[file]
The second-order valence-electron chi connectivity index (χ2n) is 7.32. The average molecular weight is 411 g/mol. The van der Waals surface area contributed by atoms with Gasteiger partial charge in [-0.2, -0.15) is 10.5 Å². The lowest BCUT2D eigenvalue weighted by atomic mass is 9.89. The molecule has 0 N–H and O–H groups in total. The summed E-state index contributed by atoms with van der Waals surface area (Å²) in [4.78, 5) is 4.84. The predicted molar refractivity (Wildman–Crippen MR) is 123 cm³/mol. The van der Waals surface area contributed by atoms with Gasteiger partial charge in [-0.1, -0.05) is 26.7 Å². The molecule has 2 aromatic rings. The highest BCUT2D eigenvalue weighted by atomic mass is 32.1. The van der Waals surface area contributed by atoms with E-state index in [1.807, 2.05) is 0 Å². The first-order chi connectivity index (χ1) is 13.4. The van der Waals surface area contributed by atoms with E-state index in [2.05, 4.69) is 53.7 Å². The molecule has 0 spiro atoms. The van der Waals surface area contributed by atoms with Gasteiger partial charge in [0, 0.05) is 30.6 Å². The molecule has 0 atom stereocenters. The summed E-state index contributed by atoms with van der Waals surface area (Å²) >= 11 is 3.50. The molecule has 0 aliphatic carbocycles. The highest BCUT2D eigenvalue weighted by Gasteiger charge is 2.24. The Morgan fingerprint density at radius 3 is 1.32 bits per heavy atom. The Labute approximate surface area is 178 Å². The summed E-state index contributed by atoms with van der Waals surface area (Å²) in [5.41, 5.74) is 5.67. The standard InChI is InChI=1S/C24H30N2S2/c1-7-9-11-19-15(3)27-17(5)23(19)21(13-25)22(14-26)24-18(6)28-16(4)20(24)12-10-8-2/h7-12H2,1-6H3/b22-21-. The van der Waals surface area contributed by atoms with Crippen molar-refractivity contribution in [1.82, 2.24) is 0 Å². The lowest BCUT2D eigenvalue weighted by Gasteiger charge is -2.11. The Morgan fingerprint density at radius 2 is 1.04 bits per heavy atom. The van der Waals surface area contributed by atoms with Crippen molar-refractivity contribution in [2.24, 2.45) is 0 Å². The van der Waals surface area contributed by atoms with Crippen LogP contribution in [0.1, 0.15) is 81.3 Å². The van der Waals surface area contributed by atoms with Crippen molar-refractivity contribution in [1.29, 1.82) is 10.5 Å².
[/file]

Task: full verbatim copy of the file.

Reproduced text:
The second-order valence-electron chi connectivity index (χ2n) is 7.32. The average molecular weight is 411 g/mol. The van der Waals surface area contributed by atoms with Gasteiger partial charge in [-0.2, -0.15) is 10.5 Å². The lowest BCUT2D eigenvalue weighted by atomic mass is 9.89. The molecule has 0 N–H and O–H groups in total. The summed E-state index contributed by atoms with van der Waals surface area (Å²) in [4.78, 5) is 4.84. The predicted molar refractivity (Wildman–Crippen MR) is 123 cm³/mol. The van der Waals surface area contributed by atoms with Gasteiger partial charge in [-0.1, -0.05) is 26.7 Å². The molecule has 2 aromatic rings. The highest BCUT2D eigenvalue weighted by atomic mass is 32.1. The van der Waals surface area contributed by atoms with E-state index in [1.807, 2.05) is 0 Å². The first-order chi connectivity index (χ1) is 13.4. The van der Waals surface area contributed by atoms with E-state index in [2.05, 4.69) is 53.7 Å². The molecule has 0 spiro atoms. The van der Waals surface area contributed by atoms with Gasteiger partial charge in [0, 0.05) is 30.6 Å². The molecule has 0 atom stereocenters. The summed E-state index contributed by atoms with van der Waals surface area (Å²) >= 11 is 3.50. The molecule has 0 aliphatic carbocycles. The highest BCUT2D eigenvalue weighted by Gasteiger charge is 2.24. The Morgan fingerprint density at radius 3 is 1.32 bits per heavy atom. The Labute approximate surface area is 178 Å². The summed E-state index contributed by atoms with van der Waals surface area (Å²) in [5.41, 5.74) is 5.67. The standard InChI is InChI=1S/C24H30N2S2/c1-7-9-11-19-15(3)27-17(5)23(19)21(13-25)22(14-26)24-18(6)28-16(4)20(24)12-10-8-2/h7-12H2,1-6H3/b22-21-. The van der Waals surface area contributed by atoms with Crippen molar-refractivity contribution in [1.82, 2.24) is 0 Å². The lowest BCUT2D eigenvalue weighted by Gasteiger charge is -2.11. The Morgan fingerprint density at radius 2 is 1.04 bits per heavy atom. The van der Waals surface area contributed by atoms with Crippen molar-refractivity contribution in [2.24, 2.45) is 0 Å². The van der Waals surface area contributed by atoms with Crippen LogP contribution in [0.1, 0.15) is 81.3 Å². The van der Waals surface area contributed by atoms with Crippen molar-refractivity contribution in [1.29, 1.82) is 10.5 Å².